Molly Ivins, the best and most beloved little ass-kickin' columnist in Texas, died Wednesday of cancer at the age of 62. With her column syndicated to 350 newspapers, Ivins went from local columnist for the Texas Observer to national household name. Her pointed and often hilarious provocations to the powers that be made her an icon of liberalism during an era when "liberal" had become an insult only to be used with such descriptives as "pussyfooting," "knee-jerk" and "dewy-eyed."
But Ivins was none of these things. While her tossed-off Texanisms like "when pigs fly" and "enough to gag a maggot" sweetened her rhetoric, she tended to go for the jugular and attack with rare tenacity politicians on both sides of the aisle. Of President Reagan, she once told the Progressive: "I have been collecting euphemisms used on television to suggest that our only president is so dumb that if you put his brains in a bee, it would fly backwards." For Bush Jr., she reserved her utmost scorn -- compiling two books -- "Shrub: The Short but Happy Political Life of George W. Bush" and "Bushwhacked" -- chock full of famous missteps and malapropisms from the leader of the most powerful nation in the world.
After six years of disastrous leadership on the right, other liberal pundits might have been tempted to tone down criticism of the Democrats, but Ivins took her job as soothsayer too seriously to play politics. Last year, she lambasted Sen. Hillary Clinton's then-rumored presidential aspirations with venomous acuity: "I'd like to make it clear to the people who run the Democratic Party that I will not support Hillary Clinton for president," she began. "Sen. Clinton is apparently incapable of taking a clear stand on the war in Iraq ... Her failure to speak out on Terri Schiavo, not to mention that gross pandering on flag-burning, are just contemptible little dodges."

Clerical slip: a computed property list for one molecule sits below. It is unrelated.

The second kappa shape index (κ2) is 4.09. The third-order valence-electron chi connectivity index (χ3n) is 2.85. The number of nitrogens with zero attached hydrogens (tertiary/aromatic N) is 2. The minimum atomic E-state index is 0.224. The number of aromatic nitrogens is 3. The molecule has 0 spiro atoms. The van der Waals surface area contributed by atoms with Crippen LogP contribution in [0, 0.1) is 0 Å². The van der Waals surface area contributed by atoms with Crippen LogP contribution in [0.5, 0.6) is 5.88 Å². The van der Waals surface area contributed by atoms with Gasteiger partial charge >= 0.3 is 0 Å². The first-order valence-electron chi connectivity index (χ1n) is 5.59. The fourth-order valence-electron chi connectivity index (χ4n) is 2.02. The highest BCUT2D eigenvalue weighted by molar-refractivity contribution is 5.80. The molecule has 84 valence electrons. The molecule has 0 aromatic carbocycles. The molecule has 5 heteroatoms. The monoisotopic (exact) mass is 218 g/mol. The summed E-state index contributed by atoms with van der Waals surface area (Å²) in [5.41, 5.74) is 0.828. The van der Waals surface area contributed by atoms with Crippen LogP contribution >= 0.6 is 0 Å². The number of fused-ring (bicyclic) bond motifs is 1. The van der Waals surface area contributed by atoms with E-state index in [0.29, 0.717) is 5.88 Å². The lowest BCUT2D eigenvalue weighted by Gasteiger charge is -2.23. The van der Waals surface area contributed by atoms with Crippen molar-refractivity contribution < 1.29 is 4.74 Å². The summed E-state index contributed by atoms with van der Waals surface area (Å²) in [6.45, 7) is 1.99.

When I interviewed her six years ago at the height of the Clinton-Lewinsky scandal, the thing that struck me was how unwavering she was in her sense of right and wrong. Despite maintaining that Paula Jones had no case, she'd nevertheless gone after those who derided Jones' working-class trappings. "Let us just say that our opinion of the people who saw fit to make fun of her and look down upon her because she wears blue eye shadow and angora sweaters has not changed. I have a lot of friends who live in trailers."
The other thing that struck me was how much of herself she had given to her job. She was a piece of work: The swagger of her humor, the incisiveness of her opinions and the breadth of her knowledge were present in each multiparagraph, perfectly articulate response, delivered with a dry, raspy drawl between sucks on a cigarette. Beyond her writing, she had made herself into the larger-than-life character necessary for the machinations of modern-day media.
But it was her answer to a question about how she fell in love with politics that showed how an ordinary young woman had transformed herself into an unflappable voice of justice. Describing her early activism on behalf of the "direly unsophisticated" civil rights movement in east Texas, she told me: "The enduring lesson I got from the civil rights movement was that when people, just plain ordinary people, get together and move for change, they can be heard. Not great courageous heroes. My God, I was scared to death. It was always hot and we were always scared. I wet my pants every time I got arrested."